Bonus: For examples of clever “Shakespearean” insults, enjoy the following TED-Ed video!

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Word of the Week: Kafkaesque

Word: Kafkaesque

Pronunciation: kahf-kə-ESK

Part of Speech: adjective

Definition: characteristic or reminiscent of the oppressive or nightmarish qualities of Franz Kafka’s fictional world

Source: Oxford Dictionaries


Yes, it’s yet another adjective derived from an author’s name! For today’s Word of the Week, we’re focusing on writer Franz Kafka, whose most famous stories centered around commonplace characters navigating a bureaucratic society with little or no reward to make their ordeals worthwhile in the end. Thanks to those stories, today we have a go-to word for the ridiculous obstacle course that is modern bureaucracy: “Kafkaesque”!

“Kafkaesque” describes anything reminiscent of Franz Kafka‘s works. In general, Kafka’s writing is famous for its nightmarish and oppressive qualities. When describing something as “Kafkaesque”, the most common image to come to mind is of unnecessarily convoluted and frustrating aspects of mundane life.

As with the last two vocabulary words derived from authors’ names, the full scope of the definition of “Kafkaesque” is a bit more complicated than dictionaries can sum up in a single line. Fortunately, also as with the previous examples, TED-Ed has the more complex meaning of the word covered with one of their amazingly animated videos, so I’ll just leave that here for your enjoyment. Remember that its origin from a proper noun means the word should always be capitalized. If your stories often feature unnecessarily convoluted plots, your writing itself may be more “Kafkaesque” than you realize!

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Word of the Week: Dickensian

Word: Dickensian

Pronunciation: də-KEN-zee-ən

Part of Speech: adjective

Definition: of or reminiscent of the novels of Charles Dickens, especially in suggesting the poor social conditions or comically repulsive characters that they portray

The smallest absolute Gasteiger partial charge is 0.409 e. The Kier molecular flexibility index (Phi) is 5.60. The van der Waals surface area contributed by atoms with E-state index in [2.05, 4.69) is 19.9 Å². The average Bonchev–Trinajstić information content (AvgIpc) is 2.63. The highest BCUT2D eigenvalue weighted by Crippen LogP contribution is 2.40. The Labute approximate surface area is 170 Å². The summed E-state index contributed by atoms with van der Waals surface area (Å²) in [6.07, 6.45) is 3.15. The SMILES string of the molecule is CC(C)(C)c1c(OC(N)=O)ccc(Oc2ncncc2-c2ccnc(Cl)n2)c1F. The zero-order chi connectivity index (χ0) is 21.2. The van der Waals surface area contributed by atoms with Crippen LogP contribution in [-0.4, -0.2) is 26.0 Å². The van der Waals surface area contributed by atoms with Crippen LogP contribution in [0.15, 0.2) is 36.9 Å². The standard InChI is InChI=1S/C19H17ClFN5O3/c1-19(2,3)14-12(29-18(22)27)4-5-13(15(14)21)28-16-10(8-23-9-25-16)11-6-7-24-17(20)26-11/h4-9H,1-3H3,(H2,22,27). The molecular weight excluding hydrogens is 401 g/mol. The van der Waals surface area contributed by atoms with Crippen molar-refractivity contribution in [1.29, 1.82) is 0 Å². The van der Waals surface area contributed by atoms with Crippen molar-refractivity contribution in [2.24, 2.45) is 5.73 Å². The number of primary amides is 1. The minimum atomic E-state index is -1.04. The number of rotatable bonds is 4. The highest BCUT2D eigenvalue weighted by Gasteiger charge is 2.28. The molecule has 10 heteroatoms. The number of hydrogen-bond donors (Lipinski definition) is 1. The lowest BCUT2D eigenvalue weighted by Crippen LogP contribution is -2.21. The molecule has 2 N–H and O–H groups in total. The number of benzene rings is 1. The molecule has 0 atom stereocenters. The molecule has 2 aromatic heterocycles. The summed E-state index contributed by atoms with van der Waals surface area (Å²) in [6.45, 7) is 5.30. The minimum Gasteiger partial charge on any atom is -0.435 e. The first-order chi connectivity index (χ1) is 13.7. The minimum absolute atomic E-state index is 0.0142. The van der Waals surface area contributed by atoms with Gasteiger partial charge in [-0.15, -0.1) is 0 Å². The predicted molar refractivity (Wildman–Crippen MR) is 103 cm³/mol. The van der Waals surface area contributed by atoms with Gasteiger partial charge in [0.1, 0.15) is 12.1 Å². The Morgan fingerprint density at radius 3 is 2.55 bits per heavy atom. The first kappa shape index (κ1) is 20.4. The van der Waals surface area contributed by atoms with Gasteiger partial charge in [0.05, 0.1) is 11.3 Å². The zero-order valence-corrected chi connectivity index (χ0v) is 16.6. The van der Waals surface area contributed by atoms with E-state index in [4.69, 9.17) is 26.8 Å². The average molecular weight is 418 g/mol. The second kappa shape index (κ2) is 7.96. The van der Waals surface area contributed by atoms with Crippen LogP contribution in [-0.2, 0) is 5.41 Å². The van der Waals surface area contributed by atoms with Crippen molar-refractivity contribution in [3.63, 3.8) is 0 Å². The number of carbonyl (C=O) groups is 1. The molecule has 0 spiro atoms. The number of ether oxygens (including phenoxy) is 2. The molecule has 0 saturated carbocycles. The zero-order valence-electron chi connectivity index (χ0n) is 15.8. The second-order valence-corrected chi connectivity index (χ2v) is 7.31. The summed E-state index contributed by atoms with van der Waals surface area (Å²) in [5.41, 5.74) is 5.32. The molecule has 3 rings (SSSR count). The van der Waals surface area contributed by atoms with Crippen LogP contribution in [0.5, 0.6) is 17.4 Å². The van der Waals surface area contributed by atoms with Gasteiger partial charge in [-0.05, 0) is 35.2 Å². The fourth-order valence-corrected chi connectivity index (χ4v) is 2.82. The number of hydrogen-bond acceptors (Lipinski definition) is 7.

Source: Oxford Dictionaries


Continuing on last week’s theme of words derived from authors’ names, here’s another adjective that you’re probably familiar with. Today’s Word of the Week comes from the name of Charles Dickens, who was famous for writing stories that shed light on the lower social classes of Victorian England living in poverty and misery. His works were so influential that to this day, any setting involving poor conditions and social injustice can be described as “Dickensian”!

Anything described as “Dickensian” is reminiscent of Charles Dickens‘s writing. As an adjective, the word refers to the poor social conditions and comically repulsive characters in the author’s stories. The word can also function as a noun meaning “a person who studies or admires the works of Charles Dickens”.

Like the word “Orwellian”, “Dickensian” is a more complex adjective than dictionary definitions might have you believe: as the TED-Ed video below explains, while it has a negative connotation when describing settings and living/working conditions, it can also be considered high praise when describing a novel, as it implies a level of wit and creativity akin to that of the brilliant Charles Dickens. Also like “Orwellian”, “Dickensian” should always be capitalized because it derives from a proper noun. If you write stories about miserable conditions and unjust social situations, “Dickensian” is an excellent word to keep on your vocabulary list!

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Word of the Week: Orwellian

Word: Orwellian

Pronunciation: or-WEL-ee-ən